FORENSICS: What is a “partial DNA match?” Or, what ARE we talking about here?

This blog follows the event of the Albuquerque police using a “partial DNA match” sufficient to hold a man in jail for 17 months.   The news release from New Mexico is vague about what the police are changing in their ‘procedure’ in response to jailing the wrong man The problems for us is “WTF is a “partial DNA match” and what happened in ABU? The quotation is from a commenter on my last post.

We may never know the last question as this event was only uncovered via a money settlement between the wrongly jailed man and the ABUPD.  Details of which I am sure are sealed. The article below sheds some light.

Being a cynic, I bet the ABUPD only recovered a “partial DNA profile” from the crime scene specimen (they used a degraded DNA sample) and then ran with it to CODIS all the while hoping to coerce the suspect to confess. Someone figured this out after 14 months.

Where is “rapid DNA” processing when we really need it?

Similar cases have occurred using such flawed forensics as “bitemark matching.”

The conundrum of definitions

Semantics  confusion exists when connecting the dots regarding whether, in comparing what we know of the ABU case (“partial DNA match”) to what the accompanying article ( from a District Attorney from another jurisdiction) contains about his “partial DNA match” cases. The article contains case examples.

Preliminary conclusion

The ABUPD case does not fit. Thinking the worst, I suggest that the PD used a crime scene sample that was degraded that resulted in a “partial” profile run against the CODIS DNA database.

The Correct Definition

So, in the literature, a “partial DNA match” means a full DNA profile of a suspect that only “matches” in part to a full DNA profiled crime scene DNA sample.  As the writer below states, that is supposed to lead to a suspect’s  “exclusion.”

There are no numbers in the article to enlighten us as to  how many loci are necessary for a “partial DNA match” to allow a prosecutor to follow the pathway (a “familial” partial DNA match) to ultimately obtaining a full profile of some relation who is the actual perpetrator.

ABU police seem to have messed up this step.

A District Attorney talks about “matching DNA at most, but not all loci.”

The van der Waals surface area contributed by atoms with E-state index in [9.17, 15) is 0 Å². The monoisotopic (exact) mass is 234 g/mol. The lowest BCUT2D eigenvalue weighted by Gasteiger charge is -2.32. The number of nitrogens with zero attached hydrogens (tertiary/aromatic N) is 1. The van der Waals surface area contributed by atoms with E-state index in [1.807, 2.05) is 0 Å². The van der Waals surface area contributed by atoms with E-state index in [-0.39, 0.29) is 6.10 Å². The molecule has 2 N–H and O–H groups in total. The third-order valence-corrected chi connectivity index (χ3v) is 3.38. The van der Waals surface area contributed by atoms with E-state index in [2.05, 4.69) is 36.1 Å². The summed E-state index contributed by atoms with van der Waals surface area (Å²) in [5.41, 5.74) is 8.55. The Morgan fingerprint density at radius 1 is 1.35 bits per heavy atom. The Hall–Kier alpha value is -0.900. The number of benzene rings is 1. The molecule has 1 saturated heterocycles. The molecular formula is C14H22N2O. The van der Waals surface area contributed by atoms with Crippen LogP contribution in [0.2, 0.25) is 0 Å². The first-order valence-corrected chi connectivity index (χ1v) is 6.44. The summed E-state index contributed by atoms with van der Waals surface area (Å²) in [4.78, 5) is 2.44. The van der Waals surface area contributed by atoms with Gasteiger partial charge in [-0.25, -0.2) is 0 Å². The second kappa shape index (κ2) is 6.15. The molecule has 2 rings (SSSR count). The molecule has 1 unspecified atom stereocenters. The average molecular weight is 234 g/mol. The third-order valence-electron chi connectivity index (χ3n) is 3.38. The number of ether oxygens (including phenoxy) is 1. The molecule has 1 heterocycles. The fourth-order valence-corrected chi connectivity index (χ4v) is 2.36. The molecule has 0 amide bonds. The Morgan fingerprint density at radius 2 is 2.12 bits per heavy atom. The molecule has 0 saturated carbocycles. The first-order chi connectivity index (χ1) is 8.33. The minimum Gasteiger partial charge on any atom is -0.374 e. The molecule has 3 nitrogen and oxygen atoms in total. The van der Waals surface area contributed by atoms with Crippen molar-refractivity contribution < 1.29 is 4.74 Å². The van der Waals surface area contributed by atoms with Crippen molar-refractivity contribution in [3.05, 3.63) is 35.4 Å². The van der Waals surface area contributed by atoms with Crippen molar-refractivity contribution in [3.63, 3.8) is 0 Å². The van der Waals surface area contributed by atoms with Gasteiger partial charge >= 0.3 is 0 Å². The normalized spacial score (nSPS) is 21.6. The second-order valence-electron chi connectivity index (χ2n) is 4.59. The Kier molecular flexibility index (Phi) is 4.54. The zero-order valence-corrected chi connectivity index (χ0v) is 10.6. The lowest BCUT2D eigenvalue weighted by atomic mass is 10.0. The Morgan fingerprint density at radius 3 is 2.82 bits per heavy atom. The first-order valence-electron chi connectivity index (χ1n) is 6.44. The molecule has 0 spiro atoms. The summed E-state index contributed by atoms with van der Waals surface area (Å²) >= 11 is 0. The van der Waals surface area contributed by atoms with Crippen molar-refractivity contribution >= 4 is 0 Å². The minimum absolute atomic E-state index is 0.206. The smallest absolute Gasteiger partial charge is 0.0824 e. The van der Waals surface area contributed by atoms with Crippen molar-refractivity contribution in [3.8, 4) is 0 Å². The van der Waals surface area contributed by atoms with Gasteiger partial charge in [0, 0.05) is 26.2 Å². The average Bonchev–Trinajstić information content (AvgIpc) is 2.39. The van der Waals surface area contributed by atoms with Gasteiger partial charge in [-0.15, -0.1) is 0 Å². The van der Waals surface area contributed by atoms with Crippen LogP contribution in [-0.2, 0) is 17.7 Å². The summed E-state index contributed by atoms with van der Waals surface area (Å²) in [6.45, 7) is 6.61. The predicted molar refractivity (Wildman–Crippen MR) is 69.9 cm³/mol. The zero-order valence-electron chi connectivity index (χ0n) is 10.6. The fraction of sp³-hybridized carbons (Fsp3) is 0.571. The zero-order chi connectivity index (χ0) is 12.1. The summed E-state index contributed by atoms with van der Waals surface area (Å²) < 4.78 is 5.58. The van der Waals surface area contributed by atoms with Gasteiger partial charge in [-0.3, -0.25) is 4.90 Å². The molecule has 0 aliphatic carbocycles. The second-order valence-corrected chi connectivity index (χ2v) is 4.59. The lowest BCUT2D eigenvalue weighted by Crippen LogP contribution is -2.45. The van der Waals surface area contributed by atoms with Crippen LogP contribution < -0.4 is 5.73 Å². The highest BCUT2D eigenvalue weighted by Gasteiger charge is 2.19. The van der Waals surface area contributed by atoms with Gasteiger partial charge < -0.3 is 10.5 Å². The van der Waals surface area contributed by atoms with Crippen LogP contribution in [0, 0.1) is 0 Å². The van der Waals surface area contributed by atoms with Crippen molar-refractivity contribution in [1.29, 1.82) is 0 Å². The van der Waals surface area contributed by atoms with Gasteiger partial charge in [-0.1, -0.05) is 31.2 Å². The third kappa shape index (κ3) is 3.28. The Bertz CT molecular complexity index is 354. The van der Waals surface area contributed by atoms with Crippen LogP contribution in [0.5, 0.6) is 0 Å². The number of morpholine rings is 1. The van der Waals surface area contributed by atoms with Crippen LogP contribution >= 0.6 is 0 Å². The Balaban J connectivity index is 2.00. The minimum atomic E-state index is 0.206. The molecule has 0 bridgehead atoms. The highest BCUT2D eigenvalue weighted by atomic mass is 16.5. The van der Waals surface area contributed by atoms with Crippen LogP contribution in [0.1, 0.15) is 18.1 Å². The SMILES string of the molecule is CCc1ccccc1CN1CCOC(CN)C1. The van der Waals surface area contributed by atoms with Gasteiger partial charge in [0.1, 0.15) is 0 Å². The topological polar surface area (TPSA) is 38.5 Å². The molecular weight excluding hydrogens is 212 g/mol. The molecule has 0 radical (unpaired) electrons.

When a crime-scene DNA sample matches a profile in the database at most, but not all loci, the individual from the database is excluded. However, it is very likely that a close relative is the source of that DNA rather than a random, unrelated individual. These partial matches can be used by investigators to find the individual who left the DNA at the crime scene, providing potentially valuable information in an ongoing investigation. Although a familial search software was not used to help solve the following cases, they represent examples of investigations where a partial DNA match with a close relative was used to solve crimes.
This webpage is dedicated to the dissemination of information about partial match DNA cases in criminal investigations. If you have case studies in which this method was used or articles involving this topic, please send them to us so they can be included here.

  1. Dennis Rader – for more than 30 years Rader eluded police in Wichita, Kansas, killing ten people and taunting police with the monogram: BTK, for Bind Torture Kill. Using a search warrant, investigators were able to obtain a Pap smear specimen from Rader’s daughter, which had been provided years earlier at a hospital in Kansas. A comparison of her DNA profile from the sample and DNA profiles left at the BTK crime scenes led investigators to conclude that she was the child of the killer. This information, along with other materials from the investigation, allowed police to get an arrest warrant for Rader. When confronted with the information, he confessed to the crimes. News Report re Dennis Rader.PDF
  2. Altemio Sanchez – a rapist/murderer known as the “Bike Path Killer” terrorized Buffalo, New York for three decades, murdering three women and raping over a dozen others. Investigators relied on several key pieces of evidence, including a DNA sample from a relative, to narrow their search. They seized a glass that Sanchez used when he dined at a restaurant and determined that the DNA on the glass matched DNA from the crime scenes of the Bike Path Killer. Sanchez admitted killing the three women and was tied by DNA evidence or similarity of attacks to sixteen other rapes. News Report re Altemio Sanchez.PDF News Report re Bike Path Rapist.PDF
  3. David Bruce Bowen – in 1979 eight year-old Kenneth Conrick was tortured and murdered; the case went unsolved for 30 years. Investigators recently obtained a DNA sample from Bowen’s sister, which showed enough similarities to DNA found on the victim and his clothing at the crime scene to allow investigators to obtain a warrant for Bowen’s DNA. Bowen’s DNA profile matched the profile from semen on cords used to strangle the boy. Bowen pled guilty and admitted that he strangled and stabbed the victim after molesting him. News Report re David Bruce Bowen.PDF

Full article with more cases. 

A very good overview of “familial “matching issues from CBS News from 2007.

One reference from the DA’s story:

The First Successful Use of a Low Stringency Familial Match in a French Criminal Investigation, Emmanuel Pham-Hoai, et al. J Forensic Sci, May 2014, Vol. 59, No. 3 Low_Stringency_familial_Search_JFS_2014.pdf

 

 

 

About csidds

Dr. Michael Bowers is a long time forensic consultant in the US and international court systems.
This entry was posted in Bad Forensic Science, criminal justice, CSI, DNA profiling, Forensic Science and tagged , , , , , . Bookmark the permalink.

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